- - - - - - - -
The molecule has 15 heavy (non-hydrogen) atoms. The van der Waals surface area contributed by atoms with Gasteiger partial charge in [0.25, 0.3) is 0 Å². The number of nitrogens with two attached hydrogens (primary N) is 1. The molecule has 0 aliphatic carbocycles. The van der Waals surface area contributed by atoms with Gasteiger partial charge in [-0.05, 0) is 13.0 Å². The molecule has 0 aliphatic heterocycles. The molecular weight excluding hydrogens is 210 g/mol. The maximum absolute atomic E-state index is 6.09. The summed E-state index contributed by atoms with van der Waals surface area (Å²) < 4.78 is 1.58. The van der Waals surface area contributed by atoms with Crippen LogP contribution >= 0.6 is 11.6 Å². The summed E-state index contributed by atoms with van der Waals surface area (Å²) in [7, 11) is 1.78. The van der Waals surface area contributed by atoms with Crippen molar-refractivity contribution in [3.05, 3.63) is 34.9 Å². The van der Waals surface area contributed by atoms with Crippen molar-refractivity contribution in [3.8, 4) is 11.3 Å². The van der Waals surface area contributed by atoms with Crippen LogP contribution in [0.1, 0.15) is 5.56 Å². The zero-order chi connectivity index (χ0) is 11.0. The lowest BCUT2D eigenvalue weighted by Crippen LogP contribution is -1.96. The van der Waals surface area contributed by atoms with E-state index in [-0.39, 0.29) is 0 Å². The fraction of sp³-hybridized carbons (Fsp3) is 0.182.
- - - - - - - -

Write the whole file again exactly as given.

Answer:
The molecule has 15 heavy (non-hydrogen) atoms. The van der Waals surface area contributed by atoms with Gasteiger partial charge in [0.25, 0.3) is 0 Å². The number of nitrogens with two attached hydrogens (primary N) is 1. The molecule has 0 aliphatic carbocycles. The van der Waals surface area contributed by atoms with Gasteiger partial charge in [-0.05, 0) is 13.0 Å². The molecule has 0 aliphatic heterocycles. The molecular weight excluding hydrogens is 210 g/mol. The maximum absolute atomic E-state index is 6.09. The summed E-state index contributed by atoms with van der Waals surface area (Å²) < 4.78 is 1.58. The van der Waals surface area contributed by atoms with Crippen LogP contribution >= 0.6 is 11.6 Å². The summed E-state index contributed by atoms with van der Waals surface area (Å²) in [7, 11) is 1.78. The van der Waals surface area contributed by atoms with Crippen molar-refractivity contribution in [3.05, 3.63) is 34.9 Å². The van der Waals surface area contributed by atoms with Crippen molar-refractivity contribution in [3.8, 4) is 11.3 Å². The van der Waals surface area contributed by atoms with Crippen LogP contribution in [0.1, 0.15) is 5.56 Å². The zero-order chi connectivity index (χ0) is 11.0. The lowest BCUT2D eigenvalue weighted by Crippen LogP contribution is -1.96. The van der Waals surface area contributed by atoms with E-state index in [-0.39, 0.29) is 0 Å². The fraction of sp³-hybridized carbons (Fsp3) is 0.182.